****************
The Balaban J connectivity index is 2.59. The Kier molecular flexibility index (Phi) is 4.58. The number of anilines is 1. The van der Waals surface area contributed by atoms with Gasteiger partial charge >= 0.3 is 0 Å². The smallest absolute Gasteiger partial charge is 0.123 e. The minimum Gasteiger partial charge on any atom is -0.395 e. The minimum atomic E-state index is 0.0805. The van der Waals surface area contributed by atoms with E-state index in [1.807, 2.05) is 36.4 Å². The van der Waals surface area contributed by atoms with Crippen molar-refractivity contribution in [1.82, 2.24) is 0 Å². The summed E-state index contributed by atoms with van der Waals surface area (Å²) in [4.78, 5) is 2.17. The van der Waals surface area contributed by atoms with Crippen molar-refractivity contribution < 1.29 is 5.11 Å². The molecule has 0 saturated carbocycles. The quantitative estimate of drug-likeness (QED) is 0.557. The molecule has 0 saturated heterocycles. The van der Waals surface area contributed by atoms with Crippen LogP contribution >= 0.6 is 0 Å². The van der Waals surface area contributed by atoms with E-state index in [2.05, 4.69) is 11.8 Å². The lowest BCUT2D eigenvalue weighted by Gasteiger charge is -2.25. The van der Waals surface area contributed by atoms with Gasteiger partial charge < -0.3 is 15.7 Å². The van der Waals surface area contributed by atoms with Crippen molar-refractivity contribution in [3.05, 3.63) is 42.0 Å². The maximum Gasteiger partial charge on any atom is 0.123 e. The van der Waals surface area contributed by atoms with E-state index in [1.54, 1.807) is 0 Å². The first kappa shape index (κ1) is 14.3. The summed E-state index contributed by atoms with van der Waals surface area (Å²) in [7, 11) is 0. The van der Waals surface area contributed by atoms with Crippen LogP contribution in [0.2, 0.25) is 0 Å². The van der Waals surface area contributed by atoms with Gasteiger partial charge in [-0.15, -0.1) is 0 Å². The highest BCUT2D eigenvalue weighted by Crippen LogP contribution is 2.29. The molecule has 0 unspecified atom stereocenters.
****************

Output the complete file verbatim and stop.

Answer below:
The Balaban J connectivity index is 2.59. The Kier molecular flexibility index (Phi) is 4.58. The number of anilines is 1. The van der Waals surface area contributed by atoms with Gasteiger partial charge >= 0.3 is 0 Å². The smallest absolute Gasteiger partial charge is 0.123 e. The minimum Gasteiger partial charge on any atom is -0.395 e. The minimum atomic E-state index is 0.0805. The van der Waals surface area contributed by atoms with E-state index in [1.807, 2.05) is 36.4 Å². The van der Waals surface area contributed by atoms with Crippen molar-refractivity contribution in [1.82, 2.24) is 0 Å². The summed E-state index contributed by atoms with van der Waals surface area (Å²) in [4.78, 5) is 2.17. The van der Waals surface area contributed by atoms with Crippen molar-refractivity contribution < 1.29 is 5.11 Å². The molecule has 0 saturated carbocycles. The quantitative estimate of drug-likeness (QED) is 0.557. The molecule has 0 saturated heterocycles. The van der Waals surface area contributed by atoms with Crippen LogP contribution >= 0.6 is 0 Å². The van der Waals surface area contributed by atoms with E-state index in [2.05, 4.69) is 11.8 Å². The lowest BCUT2D eigenvalue weighted by Gasteiger charge is -2.25. The van der Waals surface area contributed by atoms with Gasteiger partial charge < -0.3 is 15.7 Å². The van der Waals surface area contributed by atoms with Crippen molar-refractivity contribution in [3.05, 3.63) is 42.0 Å². The maximum Gasteiger partial charge on any atom is 0.123 e. The van der Waals surface area contributed by atoms with E-state index in [1.54, 1.807) is 0 Å². The first kappa shape index (κ1) is 14.3. The summed E-state index contributed by atoms with van der Waals surface area (Å²) in [7, 11) is 0. The van der Waals surface area contributed by atoms with Crippen LogP contribution in [0.2, 0.25) is 0 Å². The van der Waals surface area contributed by atoms with Gasteiger partial charge in [-0.15, -0.1) is 0 Å². The highest BCUT2D eigenvalue weighted by Crippen LogP contribution is 2.29. The molecule has 0 unspecified atom stereocenters.